KITCHEN & LOUNGE:
The front half of the building is dedicated to the two main living spaces; the kitchen and the lounge. Whilst open plan, there is still a partial wall and a chimney separating the two spaces. My favourite design feature can be found here; the slot. This is mostly just an architectural feature, but it is nice to have a sightline to the front door from the lounge.
The kitchen is a pretty standard design, although I admit I totally forgot to add a fridge! A bit of shuffling around may be needed to fit in a full height fridge, but it is best placed at one end of the room. In any case, as you can see I've gone for a traditional country kitchen style; complete with an Aga cooker. The green of the bargeboards and window surrounds has been carried through to a lot of the furniture inside the house itself. To compliment the green, I've added mid-tone wooden worktops, trims, and door knobs to all the units.
Both the kitchen and the lounge feature the same natural wooden flooring. The wood gives a warmth and more cosy atmosphere to the rooms despite the lofty ceilings. I decided to decorate the lounge quite sparingly in order to be a sort of blank canvas; so the only furniture is a white sofa and armchair, and a corner TV bench. There is plenty of room for a sideboard or similar, and you might even be able to squeeze in a coffee table and bookcase if need be. The log burner brings much needed warmth not just to this room, but also to the rest of the house. Alternatively, you could go for a more traditional open fireplace.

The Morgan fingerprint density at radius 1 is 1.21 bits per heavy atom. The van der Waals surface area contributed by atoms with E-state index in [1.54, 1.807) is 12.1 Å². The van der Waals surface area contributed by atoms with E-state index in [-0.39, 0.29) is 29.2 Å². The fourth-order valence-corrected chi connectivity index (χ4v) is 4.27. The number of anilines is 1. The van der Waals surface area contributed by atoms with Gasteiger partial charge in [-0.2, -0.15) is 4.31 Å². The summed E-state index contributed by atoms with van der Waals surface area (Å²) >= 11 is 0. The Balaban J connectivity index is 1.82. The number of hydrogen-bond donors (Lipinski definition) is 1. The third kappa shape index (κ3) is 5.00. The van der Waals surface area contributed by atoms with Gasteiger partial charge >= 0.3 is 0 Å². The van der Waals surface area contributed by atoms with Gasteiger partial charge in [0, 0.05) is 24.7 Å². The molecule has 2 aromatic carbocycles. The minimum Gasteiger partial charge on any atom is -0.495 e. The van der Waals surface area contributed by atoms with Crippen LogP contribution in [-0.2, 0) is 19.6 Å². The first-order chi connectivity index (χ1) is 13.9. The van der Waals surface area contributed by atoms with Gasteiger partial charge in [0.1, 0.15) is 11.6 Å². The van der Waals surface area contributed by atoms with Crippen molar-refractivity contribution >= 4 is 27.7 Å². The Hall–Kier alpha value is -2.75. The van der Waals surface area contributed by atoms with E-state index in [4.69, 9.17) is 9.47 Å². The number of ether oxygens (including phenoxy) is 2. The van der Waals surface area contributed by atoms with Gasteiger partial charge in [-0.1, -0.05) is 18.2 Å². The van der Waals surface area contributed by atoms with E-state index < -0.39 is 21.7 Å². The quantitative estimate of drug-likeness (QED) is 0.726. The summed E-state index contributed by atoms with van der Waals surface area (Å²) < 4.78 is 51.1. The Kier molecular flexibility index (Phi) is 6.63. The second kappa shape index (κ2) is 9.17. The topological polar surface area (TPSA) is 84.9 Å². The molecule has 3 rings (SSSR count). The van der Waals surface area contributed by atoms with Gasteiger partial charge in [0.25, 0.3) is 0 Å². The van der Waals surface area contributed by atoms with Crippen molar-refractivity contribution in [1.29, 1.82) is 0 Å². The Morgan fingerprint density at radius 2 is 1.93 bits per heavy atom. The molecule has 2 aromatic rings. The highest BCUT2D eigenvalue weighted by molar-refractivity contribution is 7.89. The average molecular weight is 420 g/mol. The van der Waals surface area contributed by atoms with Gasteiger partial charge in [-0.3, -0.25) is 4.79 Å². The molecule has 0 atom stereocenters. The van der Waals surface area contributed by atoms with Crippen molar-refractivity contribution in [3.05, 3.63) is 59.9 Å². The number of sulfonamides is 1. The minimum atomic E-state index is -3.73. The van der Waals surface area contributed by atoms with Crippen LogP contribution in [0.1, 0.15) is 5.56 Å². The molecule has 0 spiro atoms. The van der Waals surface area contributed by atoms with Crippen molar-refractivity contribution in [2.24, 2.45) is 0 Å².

DINING ROOM & OFFICE NOOK:
The dining room takes up a large amount of the rear half of the building. Surrounded by a new oak frame, it's in a really traditional farmhouse style; with a large table with 6 chairs around it, and a dresser at the bottom of the stairs. There's room under the stairs for more storage if need be. On the other side to the stairs, there's a small nook which I've added a platform to with two steps. I've shown this used as a home office; pretty mandatory in these Covid times! Anyway, the platform not only separates the space visually, but also allows a much better view out of the window. Don't forget, the windows in this building are placed considerably far up the walls!
UTILITY ROOM & WETROOM:
It's not often I have space for a dedicated utility room in my designs, but here we have one with enough room not only for a row of cabinetry, but also a cupboard under the stairs for a vacuum cleaner and other bulky items. The new window added to the rear wall of the building adds much needed light into this dark corner. This is the only room in the building that features a traditional ceiling height!
The wetroom isn't big, but does feature a generously sized shower. The whole room fits into part of the north lean-to. Once again, in order to add in more natural light, there's a small Velux rooflight. To contrast with the rest of the interior, I've actually gone for modern style bathroom fixtures. The wall of the shower is tiled with near-black rectangular tiles, with the floor matching the back entrance hallway and utility room. The only real hints of farmhouse style are the exposed oak beams and shelving underneath the sink.